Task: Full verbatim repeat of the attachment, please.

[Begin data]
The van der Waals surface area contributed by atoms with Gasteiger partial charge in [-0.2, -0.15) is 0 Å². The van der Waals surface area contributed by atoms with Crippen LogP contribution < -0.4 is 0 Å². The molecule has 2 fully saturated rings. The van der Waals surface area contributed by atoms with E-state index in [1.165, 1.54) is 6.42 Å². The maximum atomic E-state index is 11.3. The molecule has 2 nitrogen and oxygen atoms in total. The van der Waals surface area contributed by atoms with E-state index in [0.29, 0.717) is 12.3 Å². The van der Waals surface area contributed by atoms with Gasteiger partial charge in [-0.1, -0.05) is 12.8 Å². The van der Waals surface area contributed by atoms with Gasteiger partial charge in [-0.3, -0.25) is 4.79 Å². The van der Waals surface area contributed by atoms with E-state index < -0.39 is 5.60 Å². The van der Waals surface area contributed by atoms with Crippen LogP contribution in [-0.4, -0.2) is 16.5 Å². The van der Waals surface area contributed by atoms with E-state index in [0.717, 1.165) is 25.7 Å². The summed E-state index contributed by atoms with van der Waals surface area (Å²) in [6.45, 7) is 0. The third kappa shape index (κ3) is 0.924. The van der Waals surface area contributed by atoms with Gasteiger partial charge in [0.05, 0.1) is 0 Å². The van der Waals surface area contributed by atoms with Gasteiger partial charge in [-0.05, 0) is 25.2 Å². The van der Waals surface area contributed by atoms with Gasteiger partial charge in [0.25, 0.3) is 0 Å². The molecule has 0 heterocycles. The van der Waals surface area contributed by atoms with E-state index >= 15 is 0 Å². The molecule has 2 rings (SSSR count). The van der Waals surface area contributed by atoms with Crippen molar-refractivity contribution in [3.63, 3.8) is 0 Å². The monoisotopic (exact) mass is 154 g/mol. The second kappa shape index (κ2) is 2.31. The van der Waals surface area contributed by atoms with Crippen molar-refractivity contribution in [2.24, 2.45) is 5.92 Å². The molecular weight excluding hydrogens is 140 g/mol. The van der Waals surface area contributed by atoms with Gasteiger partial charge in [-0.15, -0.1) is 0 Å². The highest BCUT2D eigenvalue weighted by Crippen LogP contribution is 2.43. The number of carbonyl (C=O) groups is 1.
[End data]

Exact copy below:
The van der Waals surface area contributed by atoms with Gasteiger partial charge in [-0.2, -0.15) is 0 Å². The van der Waals surface area contributed by atoms with Crippen LogP contribution < -0.4 is 0 Å². The molecule has 2 fully saturated rings. The van der Waals surface area contributed by atoms with E-state index in [1.165, 1.54) is 6.42 Å². The maximum atomic E-state index is 11.3. The molecule has 2 nitrogen and oxygen atoms in total. The van der Waals surface area contributed by atoms with E-state index in [0.29, 0.717) is 12.3 Å². The van der Waals surface area contributed by atoms with Gasteiger partial charge in [-0.1, -0.05) is 12.8 Å². The van der Waals surface area contributed by atoms with Gasteiger partial charge in [-0.3, -0.25) is 4.79 Å². The van der Waals surface area contributed by atoms with E-state index < -0.39 is 5.60 Å². The van der Waals surface area contributed by atoms with Crippen LogP contribution in [-0.4, -0.2) is 16.5 Å². The van der Waals surface area contributed by atoms with E-state index in [0.717, 1.165) is 25.7 Å². The summed E-state index contributed by atoms with van der Waals surface area (Å²) in [6.45, 7) is 0. The third kappa shape index (κ3) is 0.924. The van der Waals surface area contributed by atoms with Gasteiger partial charge in [0.05, 0.1) is 0 Å². The van der Waals surface area contributed by atoms with Gasteiger partial charge in [-0.05, 0) is 25.2 Å². The van der Waals surface area contributed by atoms with Gasteiger partial charge in [0.25, 0.3) is 0 Å². The molecule has 0 heterocycles. The van der Waals surface area contributed by atoms with E-state index >= 15 is 0 Å². The molecule has 2 rings (SSSR count). The van der Waals surface area contributed by atoms with Crippen molar-refractivity contribution in [3.63, 3.8) is 0 Å². The monoisotopic (exact) mass is 154 g/mol. The second kappa shape index (κ2) is 2.31. The van der Waals surface area contributed by atoms with Crippen molar-refractivity contribution in [2.24, 2.45) is 5.92 Å². The molecular weight excluding hydrogens is 140 g/mol. The van der Waals surface area contributed by atoms with Gasteiger partial charge in [-0.15, -0.1) is 0 Å². The highest BCUT2D eigenvalue weighted by Crippen LogP contribution is 2.43. The number of carbonyl (C=O) groups is 1.